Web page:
Thomas Jefferson

Thomas Jefferson

Thomas Jefferson (April 13, 1743 – July 4, 1826) was an American Founding Father who was the principal author of the Declaration of Independence and later served as the third President of the United States from 1801 to 1809.  A proponent of democracy, republicanism, and individual rights motivating American colonists to break from Great Britain and form a new nation, he produced formative documents and decisions at both the state and national level. 

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My reading of history convinces me that most bad government results from too much government.

If the present Congress errs in too much talking how can it be otherwise in a body to which the people send one hundred and fifty lawyers whose trade it is to question everything yield nothing and talk by the hour?

No freeman shall be debarred the use of arms.

To compel a man to furnish funds for the propagation of ideas he disbelieves and abhors is sinful and tyrannical.

One man with courage is a majority.

Dependence begets subservience and venality suffocates the germ of virtue and prepares fit tools for the designs of ambition.

In matters of style swim with the current, in matters of principle stand like a rock.

Peace commerce and honest friendship with all nations, entangling alliances with none.

Were it left to me to decide whether we should have a government without newspapers or newspapers without a government I should not hesitate a moment to prefer the latter.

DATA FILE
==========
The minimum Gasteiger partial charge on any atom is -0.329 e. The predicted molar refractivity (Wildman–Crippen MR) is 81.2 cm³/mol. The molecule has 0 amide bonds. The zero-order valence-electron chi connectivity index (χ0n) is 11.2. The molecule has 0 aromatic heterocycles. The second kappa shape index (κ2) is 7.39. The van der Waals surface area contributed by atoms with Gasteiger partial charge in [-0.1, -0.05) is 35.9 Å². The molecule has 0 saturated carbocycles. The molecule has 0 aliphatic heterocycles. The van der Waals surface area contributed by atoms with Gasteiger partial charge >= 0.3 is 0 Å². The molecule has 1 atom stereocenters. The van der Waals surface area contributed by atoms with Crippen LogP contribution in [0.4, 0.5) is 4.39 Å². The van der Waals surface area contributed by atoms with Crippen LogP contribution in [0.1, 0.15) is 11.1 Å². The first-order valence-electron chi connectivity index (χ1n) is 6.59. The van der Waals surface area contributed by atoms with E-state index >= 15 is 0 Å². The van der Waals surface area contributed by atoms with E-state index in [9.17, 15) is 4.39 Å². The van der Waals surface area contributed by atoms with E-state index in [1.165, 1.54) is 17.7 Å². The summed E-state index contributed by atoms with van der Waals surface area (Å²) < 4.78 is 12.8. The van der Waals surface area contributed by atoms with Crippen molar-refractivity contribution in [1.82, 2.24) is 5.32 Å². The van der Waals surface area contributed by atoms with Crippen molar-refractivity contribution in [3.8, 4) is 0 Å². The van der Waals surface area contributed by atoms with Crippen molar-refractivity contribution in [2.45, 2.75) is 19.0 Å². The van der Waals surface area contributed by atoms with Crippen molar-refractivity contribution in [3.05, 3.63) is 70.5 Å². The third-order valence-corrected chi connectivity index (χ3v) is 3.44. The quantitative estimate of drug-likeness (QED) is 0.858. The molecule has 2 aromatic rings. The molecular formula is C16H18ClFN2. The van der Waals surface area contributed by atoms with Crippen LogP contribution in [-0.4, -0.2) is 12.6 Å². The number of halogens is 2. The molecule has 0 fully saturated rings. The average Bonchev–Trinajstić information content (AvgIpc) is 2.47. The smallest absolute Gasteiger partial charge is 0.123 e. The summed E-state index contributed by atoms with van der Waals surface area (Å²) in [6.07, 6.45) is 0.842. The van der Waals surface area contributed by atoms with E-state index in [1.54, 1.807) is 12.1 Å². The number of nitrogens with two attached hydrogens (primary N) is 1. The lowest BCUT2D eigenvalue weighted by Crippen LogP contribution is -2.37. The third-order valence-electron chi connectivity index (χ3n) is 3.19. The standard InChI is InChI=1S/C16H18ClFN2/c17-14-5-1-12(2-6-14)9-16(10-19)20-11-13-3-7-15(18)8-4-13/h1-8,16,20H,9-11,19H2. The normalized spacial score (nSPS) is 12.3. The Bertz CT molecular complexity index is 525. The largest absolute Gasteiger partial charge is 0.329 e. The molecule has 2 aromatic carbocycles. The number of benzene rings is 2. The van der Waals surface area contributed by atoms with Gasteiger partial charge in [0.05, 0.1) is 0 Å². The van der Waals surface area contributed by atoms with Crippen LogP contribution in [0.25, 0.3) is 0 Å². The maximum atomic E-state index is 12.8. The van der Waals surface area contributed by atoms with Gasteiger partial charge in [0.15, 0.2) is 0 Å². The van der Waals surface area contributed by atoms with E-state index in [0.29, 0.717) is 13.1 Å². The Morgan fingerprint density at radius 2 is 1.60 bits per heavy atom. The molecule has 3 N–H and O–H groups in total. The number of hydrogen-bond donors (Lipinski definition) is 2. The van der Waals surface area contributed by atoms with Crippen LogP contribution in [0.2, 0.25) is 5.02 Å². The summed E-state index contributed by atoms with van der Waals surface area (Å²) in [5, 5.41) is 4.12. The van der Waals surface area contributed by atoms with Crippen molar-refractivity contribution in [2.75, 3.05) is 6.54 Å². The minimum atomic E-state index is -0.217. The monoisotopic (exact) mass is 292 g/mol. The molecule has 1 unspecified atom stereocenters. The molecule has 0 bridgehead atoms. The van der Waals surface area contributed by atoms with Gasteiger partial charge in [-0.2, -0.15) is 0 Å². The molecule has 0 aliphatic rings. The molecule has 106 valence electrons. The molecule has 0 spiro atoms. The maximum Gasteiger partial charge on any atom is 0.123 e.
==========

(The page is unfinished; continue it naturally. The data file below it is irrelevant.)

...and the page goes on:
It is always better to have no ideas than false ones, to believe nothing than to believe what is wrong.

Question with boldness even the existence of a God, because if there be one he must more approve of the homage of reason than that of blind-folded fear.

No duty the Executive had to perform was so trying as to put the right man in the right place.

There is a natural aristocracy among men. The grounds of this are virtue and talents.

There is not a truth existing which I fear... or would wish unknown to the whole world.

Determine never to be idle. No person will have occasion to complain of the want of time who never loses any. It is wonderful how much may be done if we are always doing.

Ignorance is preferable to error and he is less remote from the truth who believes nothing than he who believes what is wrong.

The spirit of resistance to government is so valuable on certain occasions that I wish it to be always kept alive.

Happiness is not being pained in body or troubled in mind.

He who knows nothing is closer to the truth than he whose mind is filled with falsehoods and errors.

The moment a person forms a theory his imagination sees in every object only the traits which favor that theory.

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